Maybe it’s because the subjects are dead that the papers think it doesn’t matter if they run the obituary in a timely matter. Case in point, The New York Times‘ piece on the late Greg Goossen, which appeared in yesterday’s print edition, even though he died a week ago. It comes in at about 880 words, which is pretty good considering his accomplishments. By comparison, Hall of Famer/Boy of Summer Duke Snider’s obituary was just over 1,350 words, while Wally Yonamine, the first Japanese-American to play pro ball in Japan weighed it at around 1,000. (And by the way, neither of those obituaries mentions the deceased player’s’ religion.)
The headline reads, “Greg Goossen, Baseball Player Who Broke Mold, Dies at 65.” With all due respect, what mold are we talking about here? Snider and Yonamine were cultural icons; the latter was considered the Jackie Robinson of Japanese baseball. Other ballplayers have appeared in movies and TV, as Goossen did, and still still have gone on to distinguished post-playing careers.
Apropos of nothing in particular, the writer — Douglas Martin — drops this into a paragraph:
Goossen earned a niche or two in baseball history. As a Met, he caught Nolan Ryan’s first big league game in 1966 and broke up a perfect game by Larry Jaster of the Cardinals with a two-out eighth-inning single in 1968. But as a lifelong Roman Catholic he was perplexed in 2009 when Howard Megdal, in his book “The Baseball Talmud,” called Goossen the seventh-greatest Jewish first basemen ever. (When asked about the choice, Mr. Megdal said he was an expert on baseball, not Judaism.) [emphasis added]
Whoa, where did the Jewish come from?
I got an e-mail from Megdal yesterday, alerting me to a letter he had sent to the Times in response, which I reprint here:
Douglas Martin, in his otherwise excellent obituary of Greg Goossen (March 6, 2011, Page A26), quotes me as responding to Goossen’s inclusion in my book, “The Baseball Talmud”, by saying: “When asked about the choice, Mr. Megdal said he was an expert on baseball, not Judaism.”
For one thing, Mr. Martin never asked me anything — we have never spoken. For another, that comment from my book had nothing to do with Mr. Goossen. I included him in my book because his father was Jewish, and my specific definition was to include anyone who either self-identified as Jewish, or would be considered Jewish by a branch of the religion.
In other words: Mr. Martin is an expert on Goossen, not Megdal.
Shortly after the news about Goossen’s passing came out, his religion became a source of fascination for many, including(especially?) Jewish fans. Well, was he or wasn’t he? Although his name appears in several books about Jews and baseball, others pointed to the fact that, as Martin states, “he was a lifelong Roman Catholic,” and was buried in a Catholic cemetery. End of story.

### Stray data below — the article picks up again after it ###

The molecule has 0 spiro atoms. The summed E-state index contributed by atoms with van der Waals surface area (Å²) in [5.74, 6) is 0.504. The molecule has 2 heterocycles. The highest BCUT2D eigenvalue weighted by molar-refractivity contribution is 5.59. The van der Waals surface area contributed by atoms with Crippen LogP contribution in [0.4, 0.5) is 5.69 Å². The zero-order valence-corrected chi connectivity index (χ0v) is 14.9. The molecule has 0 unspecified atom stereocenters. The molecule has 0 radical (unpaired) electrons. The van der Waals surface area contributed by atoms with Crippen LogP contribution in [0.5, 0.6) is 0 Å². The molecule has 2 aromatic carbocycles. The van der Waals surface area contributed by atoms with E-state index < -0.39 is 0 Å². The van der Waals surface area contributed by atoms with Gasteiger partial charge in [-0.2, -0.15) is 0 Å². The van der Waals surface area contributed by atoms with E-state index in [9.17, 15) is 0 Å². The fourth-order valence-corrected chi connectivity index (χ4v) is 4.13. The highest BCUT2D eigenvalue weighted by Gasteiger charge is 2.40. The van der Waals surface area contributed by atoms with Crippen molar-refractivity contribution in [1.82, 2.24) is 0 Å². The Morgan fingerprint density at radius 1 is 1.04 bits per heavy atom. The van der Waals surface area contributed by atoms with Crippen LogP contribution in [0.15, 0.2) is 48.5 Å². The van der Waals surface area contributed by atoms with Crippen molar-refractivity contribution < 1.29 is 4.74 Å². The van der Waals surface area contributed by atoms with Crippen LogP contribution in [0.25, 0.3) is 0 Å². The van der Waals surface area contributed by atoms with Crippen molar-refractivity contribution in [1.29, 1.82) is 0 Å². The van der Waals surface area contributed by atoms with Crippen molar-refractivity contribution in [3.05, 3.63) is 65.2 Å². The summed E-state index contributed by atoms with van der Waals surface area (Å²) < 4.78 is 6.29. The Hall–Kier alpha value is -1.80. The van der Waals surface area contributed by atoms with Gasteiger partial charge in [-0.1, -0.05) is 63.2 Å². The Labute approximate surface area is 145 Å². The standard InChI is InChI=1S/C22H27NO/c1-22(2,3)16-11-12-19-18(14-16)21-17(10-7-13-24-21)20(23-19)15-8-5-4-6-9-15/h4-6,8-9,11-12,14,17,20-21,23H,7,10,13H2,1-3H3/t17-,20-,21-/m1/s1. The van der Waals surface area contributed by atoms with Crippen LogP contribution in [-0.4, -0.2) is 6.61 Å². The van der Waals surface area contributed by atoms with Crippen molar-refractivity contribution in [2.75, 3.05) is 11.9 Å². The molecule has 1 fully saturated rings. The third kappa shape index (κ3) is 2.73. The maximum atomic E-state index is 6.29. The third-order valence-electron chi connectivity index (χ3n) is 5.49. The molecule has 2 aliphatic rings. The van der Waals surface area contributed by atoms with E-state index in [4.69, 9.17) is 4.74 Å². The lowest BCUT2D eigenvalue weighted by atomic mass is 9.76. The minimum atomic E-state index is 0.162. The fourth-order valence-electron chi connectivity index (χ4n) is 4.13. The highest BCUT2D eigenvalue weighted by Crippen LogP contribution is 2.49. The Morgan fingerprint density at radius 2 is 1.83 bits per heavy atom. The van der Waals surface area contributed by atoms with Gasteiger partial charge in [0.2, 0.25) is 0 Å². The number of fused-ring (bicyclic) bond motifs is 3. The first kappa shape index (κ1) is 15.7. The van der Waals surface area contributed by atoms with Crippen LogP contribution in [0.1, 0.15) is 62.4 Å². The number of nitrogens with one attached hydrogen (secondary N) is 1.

But even this wasn’t enough for some. An exchange on the Yahoo Jewish Sports Collectors group said that, even in the face of this “evidence,” which I suggested should end the debate, Goossen should still be considered MOT.
“I don’t know why that should end the discussion,” one commentor wrote, continuing.
And what discussion is it that we are ending? Fred Sington, among others whom we collect, was buried in a Christian cemetery and he is still considered a Jewish ballplayer by many even though he converted. [emphasis added]
Everyone has their own definition of who fits within the Jewish ballplayer category, and that should end the discussion unless we want to have a theological debate.
If we are going to be ultra-conservative about all this, there probably are only 1 or 2 current Jewish ballplayers, not the dozen that some say there are.
Another asked “was it Goossen’s personal decision to be buried [in a Catholic cemetery]? did family members make the selection? let’s be inclusive and not exclusive.”
As I have said on many occasions, I’m no expert on Halacha; I’m certainly not saying an athlete has to be a Hebrew school graduate, refrain from playing on Shabbat, and keep kosher to be considered a “true Jew.” But at some point doesn’t there have to be a “working definition?”
The “standard” I have gone by since taking up the sports editing post here has been that of the Jewish Sports Review. One of their criteria is that an athlete can’t identify with or practice another religion. So if Goossen was indeed as lifelong Roman Catholic, are we going to, post-mortem, drag him back into the fold? Was JFK really a German because he once said “Ich ein Berliner?”
Talk amongst yourselves.